Constituting the photo library

The collection was gradually put together, with three major periods of acquisitions:

  1. Photographs taken between 1914 and 1918, as part of the inventory of Belgium's cultural heritage, begun by the German occupation authorities;
  2. Photographs taken by our photographers between 1940 and1945, at the request of the General Commission for passive air protection;
  3. The Photographic Repertoire of moveable art objects in Belgium's religious buildings. This initiative was launched by ministers Pierre Wigny and Renaat van Elslande in 1967 and was completed in 1984. The repertoire covers all the heritage objects of churches throughout the country.

Photos are constantly added thanks to our photographic mission and to restorations carried out at IRPA.

History of the Photo Library collection:

1900: The photographic laboratory at the Royal Museums of Art and History was created.image001_06

: The Royal Museums of Art and History created the Department of Belgian Documentation (Service de la Documentation belge), forerunner of the photo library.

On the eve of World War II, the Royal Museums of Art and History (Musées royaux d'Art et d'Histoire) had around 30,000 photographs of which nearly 12,000 were bought from Germany using an account in German marks blocked after World War I (notably 40 x 40 glass negatives).


1940: the Royal Museums of Art and History (Musées royaux d'Art et d'Histoire) start an urgent photographic inventory of the Cultural Heritage General Commission
for passive air protection ( Commissariat general à la Protection aérienne passive). More than 165,000 photographs are taken, mainly of monuments and religious art objects prior to 1840, civil and religious buildings, museums, laid down historical stained glass, removed church bells (from May 1943), works moved to shelters in Ghent, Antwerp, Brussels and the Château of Lavaux Saint-Anne, masterpieces from museums in Bruges, the Royal Museum of Fine Arts (Koninklijk Museum voor Schone Kunsten) in Antwerp, the Plantin Moretus Museum in Antwerp and the Antwerp Print Room (Prentenkabinet).


In 1967, the Culture Ministers Pierre Wigny and Renaat van Elslande asked IRPA to make a photographic inventory of works of art in Belgian religious buildings. They were worried because more and more movable works of art in churches were disappearing after the second Vatican Council decided to modify the liturgy. And so, 250,000 photographs were taken in the 222 judicial districts around the country, in order to make an inventory of all the pieces having a cultural, historic, archaeological or folkloric interest. The inventory started in 1967 and it took 10 years to be completed.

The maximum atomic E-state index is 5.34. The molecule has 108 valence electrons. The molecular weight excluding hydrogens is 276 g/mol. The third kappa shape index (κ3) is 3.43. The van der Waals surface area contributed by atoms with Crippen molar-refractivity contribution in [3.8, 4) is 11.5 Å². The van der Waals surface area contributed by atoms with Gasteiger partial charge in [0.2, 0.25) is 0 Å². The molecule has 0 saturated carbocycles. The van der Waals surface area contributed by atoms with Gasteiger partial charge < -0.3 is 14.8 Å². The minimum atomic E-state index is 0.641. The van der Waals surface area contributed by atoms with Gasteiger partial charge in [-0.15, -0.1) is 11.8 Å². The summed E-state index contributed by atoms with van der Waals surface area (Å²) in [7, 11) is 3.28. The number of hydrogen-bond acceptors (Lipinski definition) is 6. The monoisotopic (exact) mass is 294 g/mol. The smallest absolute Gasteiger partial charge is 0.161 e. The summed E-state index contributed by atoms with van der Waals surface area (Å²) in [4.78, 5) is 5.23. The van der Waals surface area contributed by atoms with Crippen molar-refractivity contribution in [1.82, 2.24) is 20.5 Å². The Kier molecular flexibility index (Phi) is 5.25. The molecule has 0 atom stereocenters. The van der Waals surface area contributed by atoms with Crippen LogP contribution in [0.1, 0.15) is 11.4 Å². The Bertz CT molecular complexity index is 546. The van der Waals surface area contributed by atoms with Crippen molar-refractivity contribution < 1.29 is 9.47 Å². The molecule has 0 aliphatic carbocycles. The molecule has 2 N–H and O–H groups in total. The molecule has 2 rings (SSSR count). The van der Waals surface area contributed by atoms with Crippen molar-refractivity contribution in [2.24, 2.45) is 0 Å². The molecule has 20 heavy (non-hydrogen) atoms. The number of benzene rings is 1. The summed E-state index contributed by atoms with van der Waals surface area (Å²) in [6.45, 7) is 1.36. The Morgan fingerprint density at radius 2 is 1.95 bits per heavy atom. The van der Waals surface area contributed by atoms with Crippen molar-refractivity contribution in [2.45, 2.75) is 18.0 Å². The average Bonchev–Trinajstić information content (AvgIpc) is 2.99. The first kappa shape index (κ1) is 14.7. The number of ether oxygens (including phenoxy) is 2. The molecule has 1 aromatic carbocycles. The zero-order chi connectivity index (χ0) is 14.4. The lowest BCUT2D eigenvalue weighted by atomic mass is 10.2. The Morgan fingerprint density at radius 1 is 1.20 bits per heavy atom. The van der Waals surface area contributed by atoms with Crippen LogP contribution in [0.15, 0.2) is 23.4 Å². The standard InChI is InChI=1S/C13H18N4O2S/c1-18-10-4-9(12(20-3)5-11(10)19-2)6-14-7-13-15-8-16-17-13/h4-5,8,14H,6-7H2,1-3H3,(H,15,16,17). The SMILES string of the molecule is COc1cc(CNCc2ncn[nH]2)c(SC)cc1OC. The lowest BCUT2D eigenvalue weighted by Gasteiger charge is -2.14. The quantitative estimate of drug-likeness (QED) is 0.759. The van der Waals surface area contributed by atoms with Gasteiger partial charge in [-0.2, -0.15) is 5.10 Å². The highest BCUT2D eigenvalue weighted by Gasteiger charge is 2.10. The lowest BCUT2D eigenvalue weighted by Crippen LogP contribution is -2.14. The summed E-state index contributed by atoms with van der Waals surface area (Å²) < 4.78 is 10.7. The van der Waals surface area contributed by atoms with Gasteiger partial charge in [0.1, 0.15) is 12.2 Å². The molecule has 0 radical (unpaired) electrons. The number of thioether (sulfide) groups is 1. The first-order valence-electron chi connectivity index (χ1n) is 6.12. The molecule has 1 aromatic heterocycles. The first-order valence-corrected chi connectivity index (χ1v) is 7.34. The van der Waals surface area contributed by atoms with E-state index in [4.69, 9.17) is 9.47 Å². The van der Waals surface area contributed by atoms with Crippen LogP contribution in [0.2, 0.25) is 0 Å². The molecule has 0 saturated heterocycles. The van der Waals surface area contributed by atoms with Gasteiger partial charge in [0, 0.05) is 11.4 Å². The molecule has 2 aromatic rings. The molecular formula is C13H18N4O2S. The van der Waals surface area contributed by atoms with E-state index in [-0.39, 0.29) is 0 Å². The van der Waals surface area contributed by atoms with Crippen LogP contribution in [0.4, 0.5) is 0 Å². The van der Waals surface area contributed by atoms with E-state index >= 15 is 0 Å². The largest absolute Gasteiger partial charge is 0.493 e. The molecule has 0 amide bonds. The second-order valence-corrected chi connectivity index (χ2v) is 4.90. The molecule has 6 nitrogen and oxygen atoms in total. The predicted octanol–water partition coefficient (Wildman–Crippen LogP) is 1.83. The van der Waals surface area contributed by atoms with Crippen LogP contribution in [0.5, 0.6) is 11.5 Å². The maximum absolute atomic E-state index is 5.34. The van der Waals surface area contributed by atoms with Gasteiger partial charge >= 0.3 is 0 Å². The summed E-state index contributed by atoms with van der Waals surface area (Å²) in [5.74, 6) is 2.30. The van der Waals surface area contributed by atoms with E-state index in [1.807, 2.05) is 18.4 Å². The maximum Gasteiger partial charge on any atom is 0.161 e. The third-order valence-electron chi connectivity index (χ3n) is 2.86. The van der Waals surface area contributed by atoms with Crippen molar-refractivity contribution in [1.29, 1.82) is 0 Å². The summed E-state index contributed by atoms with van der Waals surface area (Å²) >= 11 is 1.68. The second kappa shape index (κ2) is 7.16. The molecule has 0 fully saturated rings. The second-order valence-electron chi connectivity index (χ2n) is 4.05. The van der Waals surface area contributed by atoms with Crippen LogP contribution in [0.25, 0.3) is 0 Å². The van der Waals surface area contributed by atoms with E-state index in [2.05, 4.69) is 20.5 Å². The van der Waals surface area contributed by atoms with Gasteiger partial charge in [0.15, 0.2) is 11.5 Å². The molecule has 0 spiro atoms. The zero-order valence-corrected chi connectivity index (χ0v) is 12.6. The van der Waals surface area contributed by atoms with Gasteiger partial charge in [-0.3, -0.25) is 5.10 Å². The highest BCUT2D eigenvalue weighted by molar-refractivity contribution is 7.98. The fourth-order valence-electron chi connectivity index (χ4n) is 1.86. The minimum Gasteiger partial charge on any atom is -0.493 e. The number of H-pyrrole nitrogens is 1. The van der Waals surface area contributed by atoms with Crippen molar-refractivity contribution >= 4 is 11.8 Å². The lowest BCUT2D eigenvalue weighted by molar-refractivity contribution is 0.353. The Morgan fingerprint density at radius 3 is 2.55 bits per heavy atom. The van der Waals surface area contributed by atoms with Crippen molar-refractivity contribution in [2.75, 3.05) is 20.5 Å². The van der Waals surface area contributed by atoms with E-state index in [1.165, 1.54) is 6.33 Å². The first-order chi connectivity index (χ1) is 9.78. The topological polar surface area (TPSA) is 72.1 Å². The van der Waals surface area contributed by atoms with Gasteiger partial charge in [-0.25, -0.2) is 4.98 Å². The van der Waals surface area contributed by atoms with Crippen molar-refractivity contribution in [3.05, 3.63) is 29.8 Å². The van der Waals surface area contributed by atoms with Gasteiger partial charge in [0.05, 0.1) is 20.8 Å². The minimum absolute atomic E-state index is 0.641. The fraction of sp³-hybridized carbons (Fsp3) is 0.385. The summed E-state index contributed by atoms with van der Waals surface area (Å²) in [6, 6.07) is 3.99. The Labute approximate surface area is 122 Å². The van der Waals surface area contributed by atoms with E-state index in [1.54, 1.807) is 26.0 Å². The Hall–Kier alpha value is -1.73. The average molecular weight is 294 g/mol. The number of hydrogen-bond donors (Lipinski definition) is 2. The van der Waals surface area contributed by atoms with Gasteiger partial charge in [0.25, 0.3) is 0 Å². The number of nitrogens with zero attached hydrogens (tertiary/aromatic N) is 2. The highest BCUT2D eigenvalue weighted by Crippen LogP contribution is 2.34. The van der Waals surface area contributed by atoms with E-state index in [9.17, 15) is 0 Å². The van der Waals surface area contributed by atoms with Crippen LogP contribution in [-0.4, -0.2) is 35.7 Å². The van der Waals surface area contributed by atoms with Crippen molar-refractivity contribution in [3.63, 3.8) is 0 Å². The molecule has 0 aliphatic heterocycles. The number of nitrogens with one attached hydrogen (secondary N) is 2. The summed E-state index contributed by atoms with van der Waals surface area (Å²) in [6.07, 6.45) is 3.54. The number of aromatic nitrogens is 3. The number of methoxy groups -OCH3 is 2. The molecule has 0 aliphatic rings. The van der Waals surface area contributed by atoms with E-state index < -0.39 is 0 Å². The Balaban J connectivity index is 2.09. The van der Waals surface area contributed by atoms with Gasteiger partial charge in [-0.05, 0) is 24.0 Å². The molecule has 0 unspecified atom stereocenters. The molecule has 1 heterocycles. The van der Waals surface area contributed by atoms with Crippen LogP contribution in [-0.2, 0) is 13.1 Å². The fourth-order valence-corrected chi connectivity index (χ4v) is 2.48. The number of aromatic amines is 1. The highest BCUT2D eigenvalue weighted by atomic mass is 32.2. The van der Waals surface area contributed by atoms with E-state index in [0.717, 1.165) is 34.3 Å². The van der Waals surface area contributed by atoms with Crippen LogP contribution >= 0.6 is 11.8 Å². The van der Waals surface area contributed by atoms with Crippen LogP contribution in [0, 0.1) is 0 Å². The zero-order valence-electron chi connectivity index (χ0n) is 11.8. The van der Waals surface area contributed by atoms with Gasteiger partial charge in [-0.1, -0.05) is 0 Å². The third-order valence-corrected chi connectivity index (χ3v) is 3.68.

image007Furthermore, different photo collections were also purchased from private photographers or from other institutions to complete the collections, some of which date back to the 19th century. These collections are highly valuable for their information regarding the former appearance of a landscape, a neighbourhood or a construction. It is also possible to discover works of art or buildings, now lost or destroyed.

The photo library was also enhanced with the purchase of art documentary photo collections. This documentary collection contains other subjects such as astronomy, ceremonies, royal family, flora, folklore, sports and vehicles.

IRPA sometimes carries out missions abroad by photographing Belgian masterpieces.

In 1990, the photograph workshops started taking photos in color. Since 2000, the Institute has carried out digital photography. The photographic collections are being digitalized and an online photo library has been set up. Currently about two thirds of the photo archive is online in our BALaT database. The photo library is continually growing. In 2008, it reached one million photos!